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September 9, 2011
Rating the Rankings
ESPN's No. 240-280

by Kevin Pelton

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Ranking players is an extremely difficult task in terms of looking forward, considering how fluid an NBA player's career can be. Injuries to them or the guys in front of them, coaching changes, or midseason trades/acquisitions have huge impacts on how a player is going to produce. Naturally, production is the best way to rank players, so there is the problem. Ignoring the old guys who earned a top-400 ranking simply based on name recognition (guys like Francisco Elson, Theo Ratliff, Jamaal Magloire and Jerry Stackhouse), there are guys in the 240-280 range of ESPN.com's Player Rankings who look primed to jump up the list or fall out of it.

Let's take a quick look at the prime candidates to make a major move up or down.

Moving up:

No. 260 - Patrick Patterson, PF, Houston Rockets
Patterson's breakthrough already started during the second half of his rookie season. After playing just 40 minutes total in November and December, Patterson became a fixture in the rotation after the All-Star break. In March and April, Patterson averaged 8.9 points and 5.3 rebounds in 22.0 minutes a night.

As you'd expect of a player drafted by Daryl Morey, efficiency is the strength of Patterson's game. Among rookies, his 56.2 percent two-point shooting trailed only Ed Davis, and Patterson was also uncommonly sure-handed for a young player. Playing time is about all that's holding Patterson back, with Luis Scola ahead of him on the depth chart.

No. 271 - Travis Outlaw, SF, New Jersey Nets
After getting five years and $35 million from the Nets as a free agent last summer, Outlaw promptly fell on his face, losing his starting job for good in February. Outlaw rated as 3.1 wins worse than a replacement-level player in 2010-11; only teammate Stephen Graham was worse.

Here's the good news for Nets fans pondering four more years of Outlaw: He can't possibly be this bad again. Avery Johnson could help that process by giving Outlaw more minutes at power forward, where he was at his best in Portland but scarcely played last season.

No. 274 - Jodie Meeks, SG, Philadelphia 76ers
There's no reason to necessarily think Meeks will play better next season. In fact, he took such a huge leap forward in 2010-11 that he's likely to regress a little bit. Still, Meeks ought to get more credit as one of the league's better shooting specialists.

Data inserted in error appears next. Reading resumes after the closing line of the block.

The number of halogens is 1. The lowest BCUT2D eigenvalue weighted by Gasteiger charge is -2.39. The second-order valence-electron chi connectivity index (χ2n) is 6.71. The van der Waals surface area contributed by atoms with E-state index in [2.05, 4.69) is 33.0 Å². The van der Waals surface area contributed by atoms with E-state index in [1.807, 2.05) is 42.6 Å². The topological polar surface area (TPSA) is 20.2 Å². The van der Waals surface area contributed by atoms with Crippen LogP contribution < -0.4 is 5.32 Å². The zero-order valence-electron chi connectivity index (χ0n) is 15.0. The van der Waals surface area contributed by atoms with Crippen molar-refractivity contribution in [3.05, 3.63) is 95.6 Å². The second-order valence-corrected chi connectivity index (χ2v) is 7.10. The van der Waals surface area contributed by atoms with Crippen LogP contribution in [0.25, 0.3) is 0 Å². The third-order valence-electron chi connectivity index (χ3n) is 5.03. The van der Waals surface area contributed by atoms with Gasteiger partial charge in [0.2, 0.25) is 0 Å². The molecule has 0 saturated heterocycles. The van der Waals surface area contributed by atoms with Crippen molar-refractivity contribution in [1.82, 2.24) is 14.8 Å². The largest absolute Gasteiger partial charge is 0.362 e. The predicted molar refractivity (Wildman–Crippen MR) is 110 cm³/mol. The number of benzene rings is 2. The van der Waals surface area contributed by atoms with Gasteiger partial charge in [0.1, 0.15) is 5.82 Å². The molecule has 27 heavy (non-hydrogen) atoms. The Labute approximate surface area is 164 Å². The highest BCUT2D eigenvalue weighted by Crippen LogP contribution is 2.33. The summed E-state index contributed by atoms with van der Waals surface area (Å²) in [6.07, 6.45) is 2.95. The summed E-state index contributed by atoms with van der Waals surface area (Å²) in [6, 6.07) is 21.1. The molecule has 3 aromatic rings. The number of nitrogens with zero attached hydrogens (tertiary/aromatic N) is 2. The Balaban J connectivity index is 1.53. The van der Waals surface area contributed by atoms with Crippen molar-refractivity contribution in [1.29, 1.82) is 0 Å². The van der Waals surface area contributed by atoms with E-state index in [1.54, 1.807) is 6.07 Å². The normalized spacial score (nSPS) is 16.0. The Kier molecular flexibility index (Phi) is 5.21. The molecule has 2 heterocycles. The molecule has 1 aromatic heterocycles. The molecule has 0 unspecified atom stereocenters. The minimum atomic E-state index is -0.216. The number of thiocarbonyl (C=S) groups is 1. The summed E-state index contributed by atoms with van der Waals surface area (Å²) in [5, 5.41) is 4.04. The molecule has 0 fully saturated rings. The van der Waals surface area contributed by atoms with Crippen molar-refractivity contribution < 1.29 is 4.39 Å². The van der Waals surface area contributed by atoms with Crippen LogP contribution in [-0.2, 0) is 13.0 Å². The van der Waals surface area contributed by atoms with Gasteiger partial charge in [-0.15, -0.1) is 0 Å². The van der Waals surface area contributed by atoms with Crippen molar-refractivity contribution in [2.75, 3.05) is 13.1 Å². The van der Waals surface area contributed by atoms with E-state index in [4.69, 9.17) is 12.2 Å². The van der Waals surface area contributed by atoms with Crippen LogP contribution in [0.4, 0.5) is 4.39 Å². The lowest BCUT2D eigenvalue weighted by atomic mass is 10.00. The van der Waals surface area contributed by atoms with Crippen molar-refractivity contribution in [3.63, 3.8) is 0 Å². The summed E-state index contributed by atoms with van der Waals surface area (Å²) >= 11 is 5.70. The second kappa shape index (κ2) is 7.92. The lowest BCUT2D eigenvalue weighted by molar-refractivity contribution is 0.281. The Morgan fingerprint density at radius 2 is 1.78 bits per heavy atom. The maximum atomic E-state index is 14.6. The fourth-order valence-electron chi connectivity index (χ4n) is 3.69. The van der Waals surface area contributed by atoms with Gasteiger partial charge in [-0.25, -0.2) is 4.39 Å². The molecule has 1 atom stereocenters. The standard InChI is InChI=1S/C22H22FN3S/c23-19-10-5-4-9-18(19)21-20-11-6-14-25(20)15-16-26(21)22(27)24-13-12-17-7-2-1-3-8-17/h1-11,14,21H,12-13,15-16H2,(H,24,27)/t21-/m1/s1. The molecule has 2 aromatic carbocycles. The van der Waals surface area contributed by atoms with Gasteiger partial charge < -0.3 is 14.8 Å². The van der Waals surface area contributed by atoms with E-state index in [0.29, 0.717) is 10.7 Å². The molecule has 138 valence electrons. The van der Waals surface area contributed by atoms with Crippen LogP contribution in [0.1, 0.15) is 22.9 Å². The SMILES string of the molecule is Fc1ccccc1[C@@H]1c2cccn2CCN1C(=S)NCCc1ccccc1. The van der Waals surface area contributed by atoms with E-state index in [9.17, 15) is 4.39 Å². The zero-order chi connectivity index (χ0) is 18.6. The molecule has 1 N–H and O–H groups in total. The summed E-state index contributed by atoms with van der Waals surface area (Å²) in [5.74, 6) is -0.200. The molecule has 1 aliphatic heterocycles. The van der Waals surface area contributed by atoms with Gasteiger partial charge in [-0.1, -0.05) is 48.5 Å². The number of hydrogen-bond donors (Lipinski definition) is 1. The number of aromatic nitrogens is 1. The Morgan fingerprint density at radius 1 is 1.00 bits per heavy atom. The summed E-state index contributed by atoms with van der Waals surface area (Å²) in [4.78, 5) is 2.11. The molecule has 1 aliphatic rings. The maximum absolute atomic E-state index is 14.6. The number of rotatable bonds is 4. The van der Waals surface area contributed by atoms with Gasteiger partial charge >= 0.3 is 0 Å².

Last year, he knocked down three-pointers at nearly a 40 percent clip and made almost two per night. For a specialist, he's competent defensively and has some ability to create off the dribble. His numbers compare favorably to those of San Antonio's Gary Neal, and Neal will probably crack the top 200.

Moving down:

No. 246 - Al Thornton, SF, Golden State Warriors
Thornton turned 27 in December, so he can no longer fall back on the potential that made him a lottery pick in 2007. Within the last year and a half, both the Los Angeles Clippers and Washington Wizards have given up on Thornton despite gaping holes at small forward. What both teams came to realize is that there's nothing behind Thornton's decent-looking shooting percentages (.476 last season, .473 the season before). He's an inefficient scorer, a below-average rebounder and a poor defender.

No. 265 - Raja Bell, SG, Utah Jazz
The mid-30s usually aren't kind to perimeter stoppers like Bell and Anthony Parker of the Cleveland Cavaliers (No. 259). Having lost a step, Bell can no longer be considered one of the league's best wing defenders. In fact, Utah's defense was far worse with Bell on the court last season. On top of that, Bell saw a streak of six seasons of 40 percent shooting or better from beyond the arc come to an end, as he slipped all the way to 35.2 percent. Bell might bounce back a little, but the long-term prognosis is negative.

No. 272 - Earl Boykins, PG, Milwaukee Bucks
At 5-5, Boykins has always depended on his quickness more than almost anyone else in the NBA. Naturally, that's become a problem now that Boykins is 35. He's actually coming off his first season with an above-average PER since 2006-07, but that looks like something between a fluke and a last hurrah.

Three-quarters of similar players--a term that's used loosely since Boykins is unique--declined at the same age. Boykins is as likely to be out of the league as he is to place in the top 300 this time next summer.

Kevin Pelton is an author of Basketball Prospectus. You can contact Kevin by clicking here or click here to see Kevin's other articles.

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